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They're the support trucks for Volkswagen's Dakar Rally team, and they're the front line of support for the Race Touaregs.

Racing in the truck class of the Dakar, VW's support trucks travel the same race course as the lighter race vehicles, but they do it in an 11-ton truck fully loaded with Touareg spares, everything from gearboxes to drive shafts, from engine parts to electronics is stashed on board, ready for the 3-man crew to come to the aid of a stranded Touareg.

A full press release follows the jump. It's a fascinating insight into some of the "behind the scenes" aspects of the world's toughest cross-country rally.
[Source: Volkswagen]

Press release:
Wolfsburg (15 December 2005) They drive in competition at the Dakar Rally, they fight for every second. Yet for the two race trucks of the Volkswagen works team, the ?Dakar? from 31 December 2005 to 15 January 2006 is not about clinching victory. The mission of the crews manning the two 500-hp MAN trucks: to be at hand as quickly as possible in case one of the five Volkswagen Race Touareg 2 cars needs help on its 9,043-kilometre way to Dakar. In the event of a defect or crash, the Volkswagen works drivers, Jutta Kleinschmidt (D), Bruno Saby (F), Carlos Sainz (E), Giniel de Villiers (SA) and Mark Miller (USA), rely on the race trucks helping them to continue their drive to the evening bivouac where extensive help from the entire team is available.

?The importance of our two race trucks is often underestimated. During the various legs they are the reinsurance of our Race Touareg vehicles,? emphasises Volkswagen Motorsport Director Kris Nissen.
During the Dakar Rally, Volkswagen will be fielding two double-axle MAN L90 race trucks in the truck class, manned by the crews comprising Klaus Leihener/Thomas Baumann/Thorsten Goldberg and Josep Pujol/Lucas Cruz Senra/Fran?ois Verbist. Unlike the pure racing prototypes with engine power ranging between 700 and 1200 hp, the 500-hp trucks used by Volkswagen are purposely prepared production vehicles modified for the desert mission by being fitted with a roll cage, rally suspension, bucket seats and a tyre inflation pressure control system.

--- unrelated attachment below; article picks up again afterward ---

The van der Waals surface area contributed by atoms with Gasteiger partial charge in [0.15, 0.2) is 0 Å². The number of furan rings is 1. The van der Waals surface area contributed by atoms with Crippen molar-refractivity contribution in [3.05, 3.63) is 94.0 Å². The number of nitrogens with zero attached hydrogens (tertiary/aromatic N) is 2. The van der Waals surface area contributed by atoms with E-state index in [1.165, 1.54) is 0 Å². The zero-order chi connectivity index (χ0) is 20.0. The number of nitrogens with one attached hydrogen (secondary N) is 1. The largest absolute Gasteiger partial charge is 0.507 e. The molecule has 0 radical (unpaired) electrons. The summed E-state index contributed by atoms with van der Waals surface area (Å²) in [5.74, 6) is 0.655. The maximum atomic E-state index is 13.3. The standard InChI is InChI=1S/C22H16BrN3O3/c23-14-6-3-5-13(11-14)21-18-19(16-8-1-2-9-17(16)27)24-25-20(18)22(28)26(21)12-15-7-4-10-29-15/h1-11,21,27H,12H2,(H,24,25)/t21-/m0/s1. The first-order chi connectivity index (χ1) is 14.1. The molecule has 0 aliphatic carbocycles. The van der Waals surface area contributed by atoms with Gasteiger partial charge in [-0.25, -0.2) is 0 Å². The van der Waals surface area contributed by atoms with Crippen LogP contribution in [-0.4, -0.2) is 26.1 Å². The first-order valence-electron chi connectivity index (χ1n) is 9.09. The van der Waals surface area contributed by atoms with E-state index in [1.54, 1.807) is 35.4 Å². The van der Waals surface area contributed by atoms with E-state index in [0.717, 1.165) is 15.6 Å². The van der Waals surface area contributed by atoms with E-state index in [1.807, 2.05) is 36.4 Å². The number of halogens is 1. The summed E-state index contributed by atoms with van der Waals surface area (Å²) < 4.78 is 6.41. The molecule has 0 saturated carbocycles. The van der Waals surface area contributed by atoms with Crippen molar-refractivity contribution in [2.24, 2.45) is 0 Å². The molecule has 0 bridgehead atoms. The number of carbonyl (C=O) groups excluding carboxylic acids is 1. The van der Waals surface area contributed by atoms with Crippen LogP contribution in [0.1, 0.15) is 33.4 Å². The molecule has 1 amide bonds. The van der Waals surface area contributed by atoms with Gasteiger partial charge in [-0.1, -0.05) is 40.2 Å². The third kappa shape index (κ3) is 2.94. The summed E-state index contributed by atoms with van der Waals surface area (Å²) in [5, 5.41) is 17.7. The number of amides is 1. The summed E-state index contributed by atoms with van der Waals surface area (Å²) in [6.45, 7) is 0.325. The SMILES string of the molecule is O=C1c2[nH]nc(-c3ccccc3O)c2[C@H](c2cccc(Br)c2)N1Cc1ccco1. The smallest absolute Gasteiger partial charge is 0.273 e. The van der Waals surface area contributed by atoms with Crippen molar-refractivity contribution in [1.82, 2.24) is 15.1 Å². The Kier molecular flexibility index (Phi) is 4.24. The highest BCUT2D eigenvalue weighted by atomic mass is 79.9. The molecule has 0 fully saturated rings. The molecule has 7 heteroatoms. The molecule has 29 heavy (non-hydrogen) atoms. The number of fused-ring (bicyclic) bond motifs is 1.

Race trucks as rolling garages for the five Volkswagen Race Touareg 2 cars
?Our job is to complete the leg as quickly as possible with our fully loaded vehicle, without taking any risks,? explains 41-year-old Klaus Leihener, who was European Vice Champion in the Truck-Trial in the nineteen-nineties. For three years, he has been a member of Volkswagen?s team of quick helpers. ?Although the standings in the truck class are immaterial for us, our driving time is important because it determines the starting position for the next leg. This is particularly crucial due to the fact that in Africa the 80 registered trucks are mixed with the 188 entrants from the car class at the start.? And the earlier a race truck can go out, the quicker it can provide assistance to a Race Touareg.
The tasks to be handled by the crew members of both trucks have been clearly assigned: Klaus Leihener and Josep Pujol are drivers, Thomas Baumann and Lucas Cruz Senra navigators, Thorsten Goldberg and Fran?ois Verbist mechanics. When repairs need to be performed, the driver and navigator roll up their sleeves as well, because every minute counts. ?The combination of having a rally of our own and participating in a team sport is what makes the race truck particularly attractive for me,? says Klaus Leihener.